Watson calls for balanced schedule
Shane Watson has called for a greater sense of scheduling balance in the Australian summer, arguing the game down under will suffer if it continues to push the Twenty20 Big Bash League at the expense of the increasingly marginalised Sheffield Shield and domestic limited-overs competitions.
No Australian cricketer has gained more from T20 than Watson, who may never have returned to Test cricket without his resurgence for the Rajasthan Royals in the inaugural edition of the IPL. But after being elected to the executive of the Australian Cricketers Association (ACA) in place of the resigning Simon Katich, Watson stressed that Cricket Australia should carefully consider their recent headlong pursuit of the shortest format, which has squeezed the first-class and 50-over tournaments to the fringes of the season.
The ACA are currently preparing a State of the Game Report to be tabled before CA in December, and it is expected to propose a tighter version of the BBL to be played in a less disruptive timeslot than the current window across the prime December-January phase of the season. Watson told ESPNcricinfo that a better schedule, more equitable to all forms of the game, needed to be found.
"We're getting a lot of information at the moment from all the players and the past players and working with Cricket Australia to be able to try and get the best balance," Watson said. "I know the balance really seems to have shifted towards Twenty20 cricket and the BBL - I've certainly played a lot of T20 around the world, but there's also a balance you can get that doesn't take away from the Sheffield Shield and the Ryobi Cup.
"The BBL is obviously a money-earner and people love watching it, but you've got to find the balance so it's not all in one direction geared to one competition. That balance needs to be found, and that's where the players need to have a good voice, but they're on the ground and know what's working and not working to continue their development as cricketers, and also the development of the game.
"There's no doubt T20 has brought different sponsors and different people to the game of cricket who wouldn't normally have been coming through the gates. But it's finding that balance so we're able to develop all-round cricketers who can play hopefully all formats, so it's not young kids coming in and just being tailored to T20 cricket, it's being tailored so you've got the foundation to be able to adapt to any form of cricket you do play."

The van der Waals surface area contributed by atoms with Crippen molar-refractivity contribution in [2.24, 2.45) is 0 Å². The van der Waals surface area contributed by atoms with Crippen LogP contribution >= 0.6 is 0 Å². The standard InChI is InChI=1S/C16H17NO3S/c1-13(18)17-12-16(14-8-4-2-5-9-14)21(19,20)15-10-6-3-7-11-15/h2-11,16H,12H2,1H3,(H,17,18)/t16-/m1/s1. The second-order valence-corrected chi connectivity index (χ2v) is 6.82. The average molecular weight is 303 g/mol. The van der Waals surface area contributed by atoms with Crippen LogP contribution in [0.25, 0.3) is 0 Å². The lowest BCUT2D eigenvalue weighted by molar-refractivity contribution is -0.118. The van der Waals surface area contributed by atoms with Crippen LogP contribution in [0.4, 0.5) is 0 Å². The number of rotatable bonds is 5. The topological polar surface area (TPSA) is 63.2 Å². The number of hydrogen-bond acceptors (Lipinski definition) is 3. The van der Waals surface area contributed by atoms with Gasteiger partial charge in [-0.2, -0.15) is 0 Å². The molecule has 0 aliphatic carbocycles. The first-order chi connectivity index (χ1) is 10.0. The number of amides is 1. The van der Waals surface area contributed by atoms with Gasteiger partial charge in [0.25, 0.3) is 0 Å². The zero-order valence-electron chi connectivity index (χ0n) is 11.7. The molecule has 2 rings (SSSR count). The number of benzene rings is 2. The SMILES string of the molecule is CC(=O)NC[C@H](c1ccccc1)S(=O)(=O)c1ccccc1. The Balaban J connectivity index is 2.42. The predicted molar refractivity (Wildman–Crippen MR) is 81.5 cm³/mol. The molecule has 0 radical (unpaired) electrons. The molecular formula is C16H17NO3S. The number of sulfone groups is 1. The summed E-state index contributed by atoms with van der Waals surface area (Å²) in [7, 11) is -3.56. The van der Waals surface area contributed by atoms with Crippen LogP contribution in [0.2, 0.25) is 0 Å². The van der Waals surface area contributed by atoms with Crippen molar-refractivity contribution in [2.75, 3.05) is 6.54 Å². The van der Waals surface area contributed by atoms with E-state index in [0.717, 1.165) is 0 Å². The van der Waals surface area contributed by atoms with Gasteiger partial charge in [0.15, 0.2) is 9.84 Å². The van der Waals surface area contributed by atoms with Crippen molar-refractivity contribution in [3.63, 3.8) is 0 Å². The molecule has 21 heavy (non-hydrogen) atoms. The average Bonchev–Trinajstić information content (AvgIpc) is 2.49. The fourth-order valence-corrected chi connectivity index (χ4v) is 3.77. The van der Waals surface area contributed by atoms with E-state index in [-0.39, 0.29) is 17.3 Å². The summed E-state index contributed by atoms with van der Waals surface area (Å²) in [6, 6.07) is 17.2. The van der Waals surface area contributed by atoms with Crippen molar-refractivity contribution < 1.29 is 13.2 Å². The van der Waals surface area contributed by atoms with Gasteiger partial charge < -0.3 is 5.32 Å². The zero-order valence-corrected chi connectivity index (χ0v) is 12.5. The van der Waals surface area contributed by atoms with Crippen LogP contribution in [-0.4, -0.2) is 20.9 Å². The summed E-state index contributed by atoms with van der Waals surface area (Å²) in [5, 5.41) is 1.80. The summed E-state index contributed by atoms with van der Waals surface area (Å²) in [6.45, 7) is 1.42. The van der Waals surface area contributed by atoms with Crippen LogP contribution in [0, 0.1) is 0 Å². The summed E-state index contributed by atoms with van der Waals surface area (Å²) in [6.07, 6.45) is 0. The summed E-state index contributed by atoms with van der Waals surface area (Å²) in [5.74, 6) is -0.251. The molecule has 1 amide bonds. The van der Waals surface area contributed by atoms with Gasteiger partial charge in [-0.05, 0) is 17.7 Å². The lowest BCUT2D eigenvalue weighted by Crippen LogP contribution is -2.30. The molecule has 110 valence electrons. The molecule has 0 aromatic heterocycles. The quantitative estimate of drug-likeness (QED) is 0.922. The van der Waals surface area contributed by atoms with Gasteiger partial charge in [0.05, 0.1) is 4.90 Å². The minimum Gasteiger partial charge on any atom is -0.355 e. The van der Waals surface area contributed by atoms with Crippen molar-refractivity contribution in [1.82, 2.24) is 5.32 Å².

Also casting an eye over how Australian cricket can rejuvenate its batting stocks after a generation of decline, Watson echoed the words of his batting mentor Ricky Ponting by insisting that the CA talent pathway, and domestic competitions from grade cricket up to the Shield, needed to be strengthened by ensuring the best coaches were in place at developmental stages.
"It's as simple as developing the talent we've got in Australia and getting the best out of them," Watson said. "We need to have the coaches there to get the best out of the talent we've got - we've always got a lot of extremely talented cricketers coming through and that's always been one of the big strengths of Australian cricket. We need to work on developing what we've got, making sure the right coaches are in the right places, to grow the love and passion for the game, but also the talent and skill they have. Give them a good grounding so that when they move up they have a really sound foundation."
Watson's elevation to the ACA executive committee, a group including Michael Hussey, George Bailey, Marcus North, Neil Maxwell an Lisa Sthalekar, confirmed the high regard in which he is held by many of his peers. Positions on the committee are voted on by all domestic and international players.
"To think that I've got enough votes to be voted onto the ACA executive certainly does mean a lot to me," Watson said. "It's nice to know people think I've got the right type of personality and the right type of experience to be able to give a lot to continuing to develop the game. It's something I've been very much thinking about and talking to [the chief executive] Paul Marsh about for the last couple of years and it's come up now because Simon Katich has stepped down.
"One of the big roles I'll play is to have input into what's needed, whether it's at grassroots level, grade cricket, first-class cricket or even the Australian team and the academy. There's a number of things in the development area I think they can improve. That's what we're about, the input we can have to try to grow cricket from the grassroots up, so once a few of us older guys have moved on and stopped playing there's a lot of really good, young, talented guys coming through."
Daniel Brettig is an assistant editor at ESPNcricinfo. He tweets here